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Author Topic: The Book Thread  (Read 32217 times)

danbuter

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The Book Thread
« Reply #750 on: September 25, 2015, 08:53:28 PM »
I finished Toujours Provence. It was pretty good. Some funny stories and an interesting look into life in rural France.

Next up is Deadeye by William C. Dietz. It's a scifi police book, set after a terrorist unleashes a biological agent on the world that kills a huge chunk of the population and also mutated some survivors. The main character is a "normal" cop in what is left of LA. I'm a few chapters in, and so far, it's pretty good.
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J.L. Duncan

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« Reply #751 on: September 26, 2015, 02:56:29 PM »
Just Finished.

The Dwarves by Markus Heitz
The Expats by Chris Pavone

Dwarves wasn't very good-to much writing for not enough story that interested me-I did finish it so there is that-there is a sequel, though I probably won't be reading it.

The Expats was very good. I was surprised how much I enjoyed it.

danbuter

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« Reply #752 on: October 09, 2015, 04:17:20 PM »
I finished up Deadeye. It's ok. The book had some interesting ideas, but overall, was just kind of average. Not sure what I'm going to read next.
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J.L. Duncan

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« Reply #753 on: October 10, 2015, 09:45:57 AM »
HackMaster GMG.

Overall, very well put together. I bit too much for crit-tables.

The books binding and cover aren't on the same scale as the PHB and Hacklopedia of Beasts-there is nothing wrong with it-It's just that the other two are just so awesome...

Character advancement has had some nice additions for training and such.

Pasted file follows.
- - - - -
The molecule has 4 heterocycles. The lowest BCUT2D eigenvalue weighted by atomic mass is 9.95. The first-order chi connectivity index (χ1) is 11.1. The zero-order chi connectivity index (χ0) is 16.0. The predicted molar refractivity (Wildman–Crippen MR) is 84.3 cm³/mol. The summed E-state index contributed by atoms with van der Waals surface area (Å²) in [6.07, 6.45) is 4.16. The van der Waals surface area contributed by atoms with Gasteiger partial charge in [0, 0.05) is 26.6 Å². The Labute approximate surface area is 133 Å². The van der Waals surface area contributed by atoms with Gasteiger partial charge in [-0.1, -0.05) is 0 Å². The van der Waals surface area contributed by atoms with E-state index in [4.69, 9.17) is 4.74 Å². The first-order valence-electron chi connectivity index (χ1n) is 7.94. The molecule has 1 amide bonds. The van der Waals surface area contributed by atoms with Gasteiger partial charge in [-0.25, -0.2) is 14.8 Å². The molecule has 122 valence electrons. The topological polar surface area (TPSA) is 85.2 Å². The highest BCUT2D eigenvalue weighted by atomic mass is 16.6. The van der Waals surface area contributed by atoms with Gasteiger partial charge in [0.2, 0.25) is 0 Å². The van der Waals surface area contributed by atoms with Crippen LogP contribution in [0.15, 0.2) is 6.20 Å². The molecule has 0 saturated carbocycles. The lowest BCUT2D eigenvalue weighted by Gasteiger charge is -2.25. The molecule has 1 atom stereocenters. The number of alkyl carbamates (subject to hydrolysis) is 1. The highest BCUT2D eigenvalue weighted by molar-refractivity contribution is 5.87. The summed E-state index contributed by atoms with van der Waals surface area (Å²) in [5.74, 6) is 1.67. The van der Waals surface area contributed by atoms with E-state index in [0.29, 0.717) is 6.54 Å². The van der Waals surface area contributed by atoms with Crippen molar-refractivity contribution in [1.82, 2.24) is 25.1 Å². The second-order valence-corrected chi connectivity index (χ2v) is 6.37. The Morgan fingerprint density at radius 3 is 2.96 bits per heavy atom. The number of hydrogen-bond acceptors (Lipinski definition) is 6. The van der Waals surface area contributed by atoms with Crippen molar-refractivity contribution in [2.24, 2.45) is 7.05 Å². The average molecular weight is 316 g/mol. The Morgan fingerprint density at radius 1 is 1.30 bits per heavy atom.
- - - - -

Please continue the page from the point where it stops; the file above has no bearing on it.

danbuter

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« Reply #754 on: October 13, 2015, 08:29:51 AM »
Now reading Black Swan Rising by Lee Carroll. It's an urban fantasy story set in London. Just started, but so far, it seems pretty decent.
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danbuter

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« Reply #755 on: January 13, 2016, 06:38:34 PM »
Recently finished Eyes Like Leaves by Charles de Lint. It is a fantasy novel with a strong Celtic flavor (druids, etc.). I liked it.

Now reading Blackbirds by Chuck Wendig. It's pretty interesting so far. Urban fantasy where the main character can see a person's death if she makes skin contact with them, and at least at first, isn't trying to save anyone, as helping never works.
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One Horse Town

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« Reply #756 on: January 15, 2016, 05:03:48 AM »
Been on a murder mystery run recently. The Devil in the Marshallsea by Antonia Hodgson is the best of the bunch so far. Set in a debtors prison in the 18th century. Good stuff. The Mathew Bartholomew series by Susanna Gregory is pretty good stuff too and there's 21 (!) books in the series so far for the completists (i've got the first 5).

I'm back to fantasy now and although i like the setting, the writing is pretty bad in Lord of the Isles by David Drake. Hope it improves because its hard going when you have to re-read a paragraph here and there to actually make sense of it as the structure is so poor. Hope it gets better 'cos i've got 4 chunky books in the series on my shelf...

One Horse Town

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« Reply #757 on: February 03, 2016, 06:05:09 PM »
The David Drake book was hard going - i'm going to wait to tackle the other 3 books in the series...

In the meantime i read Tigana by Guy Gavriel Kay which is another hefty tome that's been on my shelf unread since 1990! A slow burner this one, which i thought was being padded out too much, but the ending draws it all together well with a humdinger of a plot-twist i really didn't see coming.

Now i'm heading into the murky depths of The Glass Books of the Dream Eaters. Yet another hefty tome. Hey ho.

danbuter